A depression formed September 22. It became a tropical storm on September 23 and a hurricane on September 24. Irah took a northwesterly path and reached Category 2 strength on the Saffir-Simpson Hurricane Scale, and then dropped back down to a 1 as it recurved. It made landfall on Baja California and entered the Gulf of California as a tropical storm, making landfall again in northwestern Mexico approximately 30 mi (50 km) northwest of Los Mochis. Irah's first landfall was the strongest of the season.
On September 23, another depression formed. It took a northeasterly path, rotating around the southern periphery of Hurricane Irah as part of a Fujiwara interaction. It strengthened into a tropical storm late on September 24. The peak windspeed of this tropical cyclone was 40 miles per hour (60 km/h).
Jennifer then weakened to a depression and turned to the north-northeast. Jennifer brushed the Islas Marías. The cyclone made landfall near just southeast of Mazatlán and dissipated September 27. Tropical Depression Jennifer caused rain over several parts of Mexico. The highest total was 7.48 in (190 mm) at Navarette/San Blas. No one was killed and no damage was reported.
Katherine became a tropical storm on September 29, just six hours after forming. It headed out to sea. On October 1, it became a hurricane. It peaked in windspeed the next day. After weakening to storm strength, it crossed 140°W and entered the central Pacific. Katherine continued its slightly south of westward track. It dropped to a depression on October 9, and dissipated shortly after that due to the influence of a cold trough. The storm never threatened land, causing no casualties or damage.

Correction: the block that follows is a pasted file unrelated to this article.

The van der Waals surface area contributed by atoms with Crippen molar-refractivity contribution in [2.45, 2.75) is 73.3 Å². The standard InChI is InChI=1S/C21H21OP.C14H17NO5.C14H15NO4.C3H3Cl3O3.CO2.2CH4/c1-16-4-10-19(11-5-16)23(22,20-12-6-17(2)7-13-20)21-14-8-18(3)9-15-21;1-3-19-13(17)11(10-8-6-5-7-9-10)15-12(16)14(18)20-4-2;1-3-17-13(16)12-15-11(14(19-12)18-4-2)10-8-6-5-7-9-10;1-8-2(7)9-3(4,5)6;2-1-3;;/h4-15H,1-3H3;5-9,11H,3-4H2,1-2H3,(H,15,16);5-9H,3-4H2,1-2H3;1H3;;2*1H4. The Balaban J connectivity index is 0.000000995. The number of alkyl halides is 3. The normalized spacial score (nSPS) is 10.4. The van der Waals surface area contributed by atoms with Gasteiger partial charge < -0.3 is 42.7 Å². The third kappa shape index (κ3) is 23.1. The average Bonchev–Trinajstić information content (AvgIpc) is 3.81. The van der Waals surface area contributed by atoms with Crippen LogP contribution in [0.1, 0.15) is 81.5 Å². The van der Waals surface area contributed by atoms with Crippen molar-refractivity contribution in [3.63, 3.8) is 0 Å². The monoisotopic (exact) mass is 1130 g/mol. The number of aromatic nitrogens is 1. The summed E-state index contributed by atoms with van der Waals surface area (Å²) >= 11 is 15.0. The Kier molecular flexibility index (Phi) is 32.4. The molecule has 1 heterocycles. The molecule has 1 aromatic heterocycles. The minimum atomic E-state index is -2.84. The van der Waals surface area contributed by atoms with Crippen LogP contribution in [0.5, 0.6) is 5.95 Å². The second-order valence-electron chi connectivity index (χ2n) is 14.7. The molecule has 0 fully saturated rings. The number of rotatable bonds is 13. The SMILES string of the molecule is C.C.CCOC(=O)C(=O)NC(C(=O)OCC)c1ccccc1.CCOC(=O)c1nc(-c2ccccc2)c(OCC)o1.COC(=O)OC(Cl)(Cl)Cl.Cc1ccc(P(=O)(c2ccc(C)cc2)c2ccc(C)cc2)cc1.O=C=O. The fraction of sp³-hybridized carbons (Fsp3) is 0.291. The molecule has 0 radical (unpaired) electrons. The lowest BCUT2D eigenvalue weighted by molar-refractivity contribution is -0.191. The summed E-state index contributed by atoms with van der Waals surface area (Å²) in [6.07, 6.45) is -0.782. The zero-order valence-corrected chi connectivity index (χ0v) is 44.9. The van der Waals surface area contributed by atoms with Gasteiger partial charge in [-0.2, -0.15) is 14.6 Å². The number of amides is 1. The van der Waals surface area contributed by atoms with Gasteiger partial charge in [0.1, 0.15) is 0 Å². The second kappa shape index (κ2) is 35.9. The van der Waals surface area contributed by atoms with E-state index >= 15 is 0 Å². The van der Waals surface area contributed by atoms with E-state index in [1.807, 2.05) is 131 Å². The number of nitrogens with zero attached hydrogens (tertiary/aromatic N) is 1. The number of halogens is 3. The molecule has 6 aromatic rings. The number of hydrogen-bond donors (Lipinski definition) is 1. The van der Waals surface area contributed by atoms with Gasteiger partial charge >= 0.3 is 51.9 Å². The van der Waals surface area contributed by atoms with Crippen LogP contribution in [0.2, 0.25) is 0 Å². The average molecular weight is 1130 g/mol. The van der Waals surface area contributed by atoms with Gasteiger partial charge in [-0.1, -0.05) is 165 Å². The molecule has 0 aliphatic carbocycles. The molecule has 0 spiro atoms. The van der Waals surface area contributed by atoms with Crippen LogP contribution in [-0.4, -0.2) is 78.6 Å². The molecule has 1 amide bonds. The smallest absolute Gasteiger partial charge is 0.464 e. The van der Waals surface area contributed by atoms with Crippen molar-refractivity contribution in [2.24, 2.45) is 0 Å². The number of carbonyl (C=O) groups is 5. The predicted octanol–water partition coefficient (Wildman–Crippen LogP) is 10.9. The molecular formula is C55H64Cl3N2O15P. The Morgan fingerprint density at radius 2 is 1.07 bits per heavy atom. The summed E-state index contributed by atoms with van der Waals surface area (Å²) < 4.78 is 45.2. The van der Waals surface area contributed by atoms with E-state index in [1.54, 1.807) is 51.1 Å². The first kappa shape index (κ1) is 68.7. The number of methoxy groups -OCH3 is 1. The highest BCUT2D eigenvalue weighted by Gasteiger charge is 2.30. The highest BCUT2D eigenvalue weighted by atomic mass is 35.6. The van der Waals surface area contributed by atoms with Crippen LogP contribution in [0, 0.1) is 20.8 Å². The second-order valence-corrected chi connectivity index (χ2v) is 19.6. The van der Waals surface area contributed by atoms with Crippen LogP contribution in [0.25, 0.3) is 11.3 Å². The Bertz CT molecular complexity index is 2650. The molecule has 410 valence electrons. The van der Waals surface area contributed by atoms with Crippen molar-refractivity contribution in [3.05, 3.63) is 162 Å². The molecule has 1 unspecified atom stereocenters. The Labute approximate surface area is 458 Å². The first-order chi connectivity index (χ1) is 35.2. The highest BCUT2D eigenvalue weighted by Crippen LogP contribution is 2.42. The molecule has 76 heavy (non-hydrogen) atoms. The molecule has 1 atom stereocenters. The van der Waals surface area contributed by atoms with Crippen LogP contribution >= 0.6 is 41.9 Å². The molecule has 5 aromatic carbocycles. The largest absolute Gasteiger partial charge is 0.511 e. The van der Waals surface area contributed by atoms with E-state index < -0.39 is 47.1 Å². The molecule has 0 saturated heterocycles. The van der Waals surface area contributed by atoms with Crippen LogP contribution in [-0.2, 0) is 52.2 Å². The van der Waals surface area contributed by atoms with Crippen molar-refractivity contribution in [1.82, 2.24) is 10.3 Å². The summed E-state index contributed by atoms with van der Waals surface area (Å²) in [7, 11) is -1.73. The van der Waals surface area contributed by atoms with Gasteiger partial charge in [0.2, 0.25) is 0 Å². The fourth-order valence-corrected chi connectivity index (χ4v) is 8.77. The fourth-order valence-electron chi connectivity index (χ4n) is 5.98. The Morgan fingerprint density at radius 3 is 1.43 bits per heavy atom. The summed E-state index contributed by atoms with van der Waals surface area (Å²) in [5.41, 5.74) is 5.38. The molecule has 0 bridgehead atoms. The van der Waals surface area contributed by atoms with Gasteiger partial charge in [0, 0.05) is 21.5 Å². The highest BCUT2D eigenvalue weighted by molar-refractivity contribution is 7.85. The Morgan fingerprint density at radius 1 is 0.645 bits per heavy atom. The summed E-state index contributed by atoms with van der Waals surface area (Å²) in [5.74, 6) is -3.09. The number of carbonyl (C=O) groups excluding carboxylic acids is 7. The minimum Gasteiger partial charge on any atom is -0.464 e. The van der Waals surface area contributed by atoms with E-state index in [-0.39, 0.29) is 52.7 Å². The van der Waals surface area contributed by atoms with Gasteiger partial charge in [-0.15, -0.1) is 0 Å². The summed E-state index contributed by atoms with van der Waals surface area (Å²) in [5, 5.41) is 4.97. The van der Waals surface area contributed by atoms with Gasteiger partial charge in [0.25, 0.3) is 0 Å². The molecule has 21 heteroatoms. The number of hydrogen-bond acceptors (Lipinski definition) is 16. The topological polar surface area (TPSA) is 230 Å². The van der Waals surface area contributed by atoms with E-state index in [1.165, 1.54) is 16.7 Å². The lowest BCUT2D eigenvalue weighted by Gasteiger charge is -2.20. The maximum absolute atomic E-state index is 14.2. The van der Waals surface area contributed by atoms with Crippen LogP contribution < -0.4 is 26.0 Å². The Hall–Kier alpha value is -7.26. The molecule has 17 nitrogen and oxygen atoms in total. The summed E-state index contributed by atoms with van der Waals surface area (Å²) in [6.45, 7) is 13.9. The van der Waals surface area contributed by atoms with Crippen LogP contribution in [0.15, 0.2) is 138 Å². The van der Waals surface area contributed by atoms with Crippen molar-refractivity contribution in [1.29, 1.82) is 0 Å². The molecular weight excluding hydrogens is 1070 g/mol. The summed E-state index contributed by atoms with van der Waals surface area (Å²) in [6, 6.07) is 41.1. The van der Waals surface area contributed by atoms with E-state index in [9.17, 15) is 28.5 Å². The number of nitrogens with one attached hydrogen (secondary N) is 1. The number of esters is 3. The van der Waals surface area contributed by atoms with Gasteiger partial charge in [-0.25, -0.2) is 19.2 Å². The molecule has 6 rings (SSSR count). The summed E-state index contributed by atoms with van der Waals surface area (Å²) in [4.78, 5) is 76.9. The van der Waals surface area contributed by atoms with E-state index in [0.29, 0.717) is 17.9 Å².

A depression that formed October 5 reached storm strength the same day. It generally paralleled the coast of Mexico far offshore. Lillian reached minimal hurricane strength on October 7 and peaked the next day. The hurricane began to weaken immediately thereafter and dissipated on October 9. Through its life, Lillian at first traveled generally west-northwestward, and then westward. Lillian never threatened land, causing no known impact.
1973 Storm Names
These names were used for storms that formed in the eastern Pacific during this season. It is the same list used in the 1969 season. Storms were named Katherine and Lillian for the first time this year. No names were retired, so this list was used again in the 1977 season.